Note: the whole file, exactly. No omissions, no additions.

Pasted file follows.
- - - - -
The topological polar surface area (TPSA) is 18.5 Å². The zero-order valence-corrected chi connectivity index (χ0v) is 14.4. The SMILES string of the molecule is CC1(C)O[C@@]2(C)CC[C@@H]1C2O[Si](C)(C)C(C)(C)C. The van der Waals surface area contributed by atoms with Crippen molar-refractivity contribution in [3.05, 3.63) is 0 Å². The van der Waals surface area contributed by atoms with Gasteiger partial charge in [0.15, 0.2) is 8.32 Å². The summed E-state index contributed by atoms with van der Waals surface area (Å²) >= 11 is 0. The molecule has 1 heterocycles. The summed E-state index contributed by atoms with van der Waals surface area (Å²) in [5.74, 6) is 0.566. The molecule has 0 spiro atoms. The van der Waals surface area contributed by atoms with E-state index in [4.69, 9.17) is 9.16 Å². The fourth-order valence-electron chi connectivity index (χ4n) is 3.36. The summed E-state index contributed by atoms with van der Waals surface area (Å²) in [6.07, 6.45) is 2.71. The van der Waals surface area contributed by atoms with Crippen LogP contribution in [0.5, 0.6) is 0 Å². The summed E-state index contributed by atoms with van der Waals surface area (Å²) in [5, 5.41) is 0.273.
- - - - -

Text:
The topological polar surface area (TPSA) is 18.5 Å². The zero-order valence-corrected chi connectivity index (χ0v) is 14.4. The SMILES string of the molecule is CC1(C)O[C@@]2(C)CC[C@@H]1C2O[Si](C)(C)C(C)(C)C. The van der Waals surface area contributed by atoms with Crippen molar-refractivity contribution in [3.05, 3.63) is 0 Å². The van der Waals surface area contributed by atoms with Gasteiger partial charge in [0.15, 0.2) is 8.32 Å². The summed E-state index contributed by atoms with van der Waals surface area (Å²) >= 11 is 0. The molecule has 1 heterocycles. The summed E-state index contributed by atoms with van der Waals surface area (Å²) in [5.74, 6) is 0.566. The molecule has 0 spiro atoms. The van der Waals surface area contributed by atoms with E-state index in [4.69, 9.17) is 9.16 Å². The fourth-order valence-electron chi connectivity index (χ4n) is 3.36. The summed E-state index contributed by atoms with van der Waals surface area (Å²) in [6.07, 6.45) is 2.71. The van der Waals surface area contributed by atoms with Crippen LogP contribution in [0.5, 0.6) is 0 Å². The summed E-state index contributed by atoms with van der Waals surface area (Å²) in [5, 5.41) is 0.273.